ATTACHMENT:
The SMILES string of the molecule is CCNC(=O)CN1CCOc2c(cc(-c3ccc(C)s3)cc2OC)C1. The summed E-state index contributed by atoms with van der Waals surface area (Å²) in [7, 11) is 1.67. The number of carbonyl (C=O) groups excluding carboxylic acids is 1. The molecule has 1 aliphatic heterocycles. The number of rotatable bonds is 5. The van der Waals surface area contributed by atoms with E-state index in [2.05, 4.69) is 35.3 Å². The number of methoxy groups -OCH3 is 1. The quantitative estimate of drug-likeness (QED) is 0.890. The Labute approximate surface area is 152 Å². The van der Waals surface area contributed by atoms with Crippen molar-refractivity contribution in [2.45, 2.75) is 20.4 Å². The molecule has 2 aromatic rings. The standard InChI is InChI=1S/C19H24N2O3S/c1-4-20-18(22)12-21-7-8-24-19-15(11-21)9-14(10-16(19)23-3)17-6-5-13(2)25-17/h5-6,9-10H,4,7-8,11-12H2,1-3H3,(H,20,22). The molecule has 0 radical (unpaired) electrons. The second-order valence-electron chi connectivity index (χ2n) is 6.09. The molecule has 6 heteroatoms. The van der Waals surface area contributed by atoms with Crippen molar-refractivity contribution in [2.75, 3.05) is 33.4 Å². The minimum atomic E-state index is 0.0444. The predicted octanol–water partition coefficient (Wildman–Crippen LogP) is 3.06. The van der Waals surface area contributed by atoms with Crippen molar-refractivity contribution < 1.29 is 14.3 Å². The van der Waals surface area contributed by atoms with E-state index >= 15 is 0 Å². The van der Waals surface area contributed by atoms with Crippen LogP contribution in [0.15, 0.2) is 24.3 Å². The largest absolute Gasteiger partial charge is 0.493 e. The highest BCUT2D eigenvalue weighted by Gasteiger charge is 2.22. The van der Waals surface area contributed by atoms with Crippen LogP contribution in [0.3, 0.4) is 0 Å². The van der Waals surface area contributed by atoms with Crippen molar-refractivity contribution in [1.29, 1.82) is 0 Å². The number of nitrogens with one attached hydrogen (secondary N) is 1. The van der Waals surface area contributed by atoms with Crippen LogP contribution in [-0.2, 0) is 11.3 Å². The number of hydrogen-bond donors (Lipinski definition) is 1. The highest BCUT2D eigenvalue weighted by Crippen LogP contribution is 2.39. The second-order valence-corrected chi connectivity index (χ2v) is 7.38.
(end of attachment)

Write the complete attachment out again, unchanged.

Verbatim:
The SMILES string of the molecule is CCNC(=O)CN1CCOc2c(cc(-c3ccc(C)s3)cc2OC)C1. The summed E-state index contributed by atoms with van der Waals surface area (Å²) in [7, 11) is 1.67. The number of carbonyl (C=O) groups excluding carboxylic acids is 1. The molecule has 1 aliphatic heterocycles. The number of rotatable bonds is 5. The van der Waals surface area contributed by atoms with E-state index in [2.05, 4.69) is 35.3 Å². The number of methoxy groups -OCH3 is 1. The quantitative estimate of drug-likeness (QED) is 0.890. The Labute approximate surface area is 152 Å². The van der Waals surface area contributed by atoms with Crippen molar-refractivity contribution in [2.45, 2.75) is 20.4 Å². The molecule has 2 aromatic rings. The standard InChI is InChI=1S/C19H24N2O3S/c1-4-20-18(22)12-21-7-8-24-19-15(11-21)9-14(10-16(19)23-3)17-6-5-13(2)25-17/h5-6,9-10H,4,7-8,11-12H2,1-3H3,(H,20,22). The molecule has 0 radical (unpaired) electrons. The second-order valence-electron chi connectivity index (χ2n) is 6.09. The molecule has 6 heteroatoms. The van der Waals surface area contributed by atoms with Crippen molar-refractivity contribution in [2.75, 3.05) is 33.4 Å². The minimum atomic E-state index is 0.0444. The predicted octanol–water partition coefficient (Wildman–Crippen LogP) is 3.06. The van der Waals surface area contributed by atoms with Crippen molar-refractivity contribution < 1.29 is 14.3 Å². The van der Waals surface area contributed by atoms with E-state index >= 15 is 0 Å². The van der Waals surface area contributed by atoms with Crippen LogP contribution in [0.15, 0.2) is 24.3 Å². The largest absolute Gasteiger partial charge is 0.493 e. The highest BCUT2D eigenvalue weighted by Gasteiger charge is 2.22. The van der Waals surface area contributed by atoms with Crippen LogP contribution in [0.3, 0.4) is 0 Å². The van der Waals surface area contributed by atoms with Crippen molar-refractivity contribution in [1.29, 1.82) is 0 Å². The number of nitrogens with one attached hydrogen (secondary N) is 1. The van der Waals surface area contributed by atoms with Crippen LogP contribution in [-0.2, 0) is 11.3 Å². The number of hydrogen-bond donors (Lipinski definition) is 1. The highest BCUT2D eigenvalue weighted by Crippen LogP contribution is 2.39. The second-order valence-corrected chi connectivity index (χ2v) is 7.38.